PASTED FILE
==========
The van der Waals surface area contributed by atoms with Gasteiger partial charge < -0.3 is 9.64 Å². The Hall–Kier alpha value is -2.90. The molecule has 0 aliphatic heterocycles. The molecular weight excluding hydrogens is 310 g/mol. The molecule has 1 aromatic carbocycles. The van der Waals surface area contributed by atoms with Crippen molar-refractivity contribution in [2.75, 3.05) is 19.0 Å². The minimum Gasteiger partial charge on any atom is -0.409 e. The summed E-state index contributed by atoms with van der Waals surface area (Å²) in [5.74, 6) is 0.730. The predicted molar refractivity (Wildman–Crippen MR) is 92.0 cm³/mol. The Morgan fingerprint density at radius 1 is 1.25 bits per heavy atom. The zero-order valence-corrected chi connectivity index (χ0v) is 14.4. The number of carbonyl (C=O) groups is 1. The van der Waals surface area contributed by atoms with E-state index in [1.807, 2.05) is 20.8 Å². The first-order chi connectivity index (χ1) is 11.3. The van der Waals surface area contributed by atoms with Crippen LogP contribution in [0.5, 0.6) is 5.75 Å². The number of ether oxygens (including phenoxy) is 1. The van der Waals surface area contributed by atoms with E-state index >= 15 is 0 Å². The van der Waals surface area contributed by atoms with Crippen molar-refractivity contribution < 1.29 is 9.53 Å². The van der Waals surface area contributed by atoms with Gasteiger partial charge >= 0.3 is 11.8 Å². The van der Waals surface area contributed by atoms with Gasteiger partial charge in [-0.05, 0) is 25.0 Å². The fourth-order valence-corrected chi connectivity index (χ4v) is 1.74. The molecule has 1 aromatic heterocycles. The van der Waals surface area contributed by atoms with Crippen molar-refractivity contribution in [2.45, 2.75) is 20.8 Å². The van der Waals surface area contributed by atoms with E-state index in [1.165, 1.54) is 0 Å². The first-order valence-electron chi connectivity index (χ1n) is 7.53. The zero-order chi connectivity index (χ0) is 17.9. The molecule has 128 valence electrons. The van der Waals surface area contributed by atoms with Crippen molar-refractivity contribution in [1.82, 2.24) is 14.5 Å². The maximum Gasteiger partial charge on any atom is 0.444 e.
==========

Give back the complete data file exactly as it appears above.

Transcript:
The van der Waals surface area contributed by atoms with Gasteiger partial charge < -0.3 is 9.64 Å². The Hall–Kier alpha value is -2.90. The molecule has 0 aliphatic heterocycles. The molecular weight excluding hydrogens is 310 g/mol. The molecule has 1 aromatic carbocycles. The van der Waals surface area contributed by atoms with Crippen molar-refractivity contribution in [2.75, 3.05) is 19.0 Å². The minimum Gasteiger partial charge on any atom is -0.409 e. The summed E-state index contributed by atoms with van der Waals surface area (Å²) in [5.74, 6) is 0.730. The predicted molar refractivity (Wildman–Crippen MR) is 92.0 cm³/mol. The Morgan fingerprint density at radius 1 is 1.25 bits per heavy atom. The zero-order valence-corrected chi connectivity index (χ0v) is 14.4. The number of carbonyl (C=O) groups is 1. The van der Waals surface area contributed by atoms with E-state index in [1.807, 2.05) is 20.8 Å². The first-order chi connectivity index (χ1) is 11.3. The van der Waals surface area contributed by atoms with Crippen LogP contribution in [0.5, 0.6) is 5.75 Å². The number of ether oxygens (including phenoxy) is 1. The van der Waals surface area contributed by atoms with E-state index >= 15 is 0 Å². The van der Waals surface area contributed by atoms with Crippen molar-refractivity contribution < 1.29 is 9.53 Å². The van der Waals surface area contributed by atoms with Gasteiger partial charge >= 0.3 is 11.8 Å². The van der Waals surface area contributed by atoms with Gasteiger partial charge in [-0.05, 0) is 25.0 Å². The fourth-order valence-corrected chi connectivity index (χ4v) is 1.74. The molecule has 1 aromatic heterocycles. The van der Waals surface area contributed by atoms with Crippen molar-refractivity contribution in [2.45, 2.75) is 20.8 Å². The van der Waals surface area contributed by atoms with E-state index in [1.165, 1.54) is 0 Å². The first-order valence-electron chi connectivity index (χ1n) is 7.53. The zero-order chi connectivity index (χ0) is 17.9. The molecule has 128 valence electrons. The van der Waals surface area contributed by atoms with Crippen molar-refractivity contribution in [1.82, 2.24) is 14.5 Å². The maximum Gasteiger partial charge on any atom is 0.444 e.